Museum, parking considerations halting 5th Avenue planning in Naperville
Naperville is taking a step back from its plans to redevelop the area around 5th Avenue and the downtown train station.
The city council on Tuesday instructed the firm working on the project not to progress to the next phase in concept development until officials address issues related to land use and parking on the 13 acres of city-owned land included in the redevelopment zone.
First, officials want to wait for a recommendation about the future location of the DuPage Children's Museum, which sits on one of the properties slated for redevelopment. A group of city and museum officials is due to issue a recommendation by mid-November.
The council also is awaiting a recommendation about how many additional parking spaces it would take to make a noticeable difference in the waiting list for a quarterly commuter parking permit at the Metra station. That waiting list now stands at 14 years.
Jennifer Louden, deputy director of transportation, engineering and development, said that recommendation also is expected in November.
While waiting for those proposals, council members unanimously decided to instruct Ryan Companies not to move toward refining two concepts presented in August into one. The earliest the council could give the company the green light is now Dec. 4.
The museum's location at 301 N. Washington St. could be key to revitalizing the area because officials see it as a prime spot to provide parking for commuters coming from south of the tracks.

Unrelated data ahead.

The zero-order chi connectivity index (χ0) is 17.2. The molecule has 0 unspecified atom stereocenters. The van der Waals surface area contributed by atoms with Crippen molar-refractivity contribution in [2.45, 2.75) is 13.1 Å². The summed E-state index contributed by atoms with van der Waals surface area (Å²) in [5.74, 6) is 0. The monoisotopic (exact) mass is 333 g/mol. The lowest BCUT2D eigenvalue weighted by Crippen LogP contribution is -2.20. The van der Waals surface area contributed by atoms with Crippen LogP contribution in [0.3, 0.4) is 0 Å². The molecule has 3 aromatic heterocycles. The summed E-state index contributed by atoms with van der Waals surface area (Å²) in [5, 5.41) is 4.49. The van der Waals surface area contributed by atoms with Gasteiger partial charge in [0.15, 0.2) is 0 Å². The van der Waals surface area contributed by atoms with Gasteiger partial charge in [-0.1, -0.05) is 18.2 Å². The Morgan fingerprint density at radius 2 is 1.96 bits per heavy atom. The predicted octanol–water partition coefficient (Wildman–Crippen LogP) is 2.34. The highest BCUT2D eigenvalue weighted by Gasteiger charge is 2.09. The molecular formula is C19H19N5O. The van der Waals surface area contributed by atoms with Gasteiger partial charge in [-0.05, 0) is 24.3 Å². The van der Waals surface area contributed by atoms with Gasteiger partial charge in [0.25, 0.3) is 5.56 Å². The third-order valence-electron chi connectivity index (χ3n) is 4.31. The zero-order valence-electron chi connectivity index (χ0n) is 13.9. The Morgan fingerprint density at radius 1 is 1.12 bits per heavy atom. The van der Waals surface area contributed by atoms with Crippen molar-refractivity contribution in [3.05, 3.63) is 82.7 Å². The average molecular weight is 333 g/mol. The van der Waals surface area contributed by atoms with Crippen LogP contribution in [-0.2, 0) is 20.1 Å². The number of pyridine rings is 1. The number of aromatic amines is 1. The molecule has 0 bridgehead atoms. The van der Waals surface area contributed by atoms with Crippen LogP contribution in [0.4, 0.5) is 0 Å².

But if the museum can't stay where it has been since 2001, on a property the city bought in 2011, officials say they want to find a place for it to continue operating in Naperville. Four sites are under consideration, but officials have not publicly named them or determined if any are economically feasible.
As for the overwhelming demand for the 1,681 commuter parking spaces at the Naperville station, transportation staffer Louden said part of the problem is some permit-holders keep the passes when they're not commuting, resulting in unused spaces -- even though the city oversells the permits.
On the busiest days, Louden said up to 90 percent of the 918 permit parking spaces are occupied, while roughly 1,100 people linger on a waiting list without access to a permit.
Once staff members settle on the number of parking spaces that cut the length of the waiting list, council members say they can consider whether to require Ryan Companies to incorporate additional spots into redevelopment concepts.
But none of that was possible Tuesday, and five residents who spoke about the topic were eager to support the two-month delay.
Both options presented so far include 2,800 parking spaces for commuters and others, nearly 400 apartments, roughly 40 condos, a dozen or so brownstones, and various amounts of office, retail and flexible space.
Patrick Kelly, a resident near the redevelopment area and a member of a steering committee that met for months helping to make recommendations, said residents would like to see something with only 200 apartments and less office space. Resident Marilyn Schweitzer said she wants a plan with a higher emphasis on transportation options, trees and quality soil.
While the delay provides time for museum and parking conversations, it also will allow a newly hired consultant to begin work reviewing elements of Ryan Companies' work. The council on Tuesday unanimously voted to hire S.B. Friedman Development Advisors of Chicago under a $100,000 contract with a 10 percent contingency to serve as a "city advocate" in reviewing 5th Avenue plans.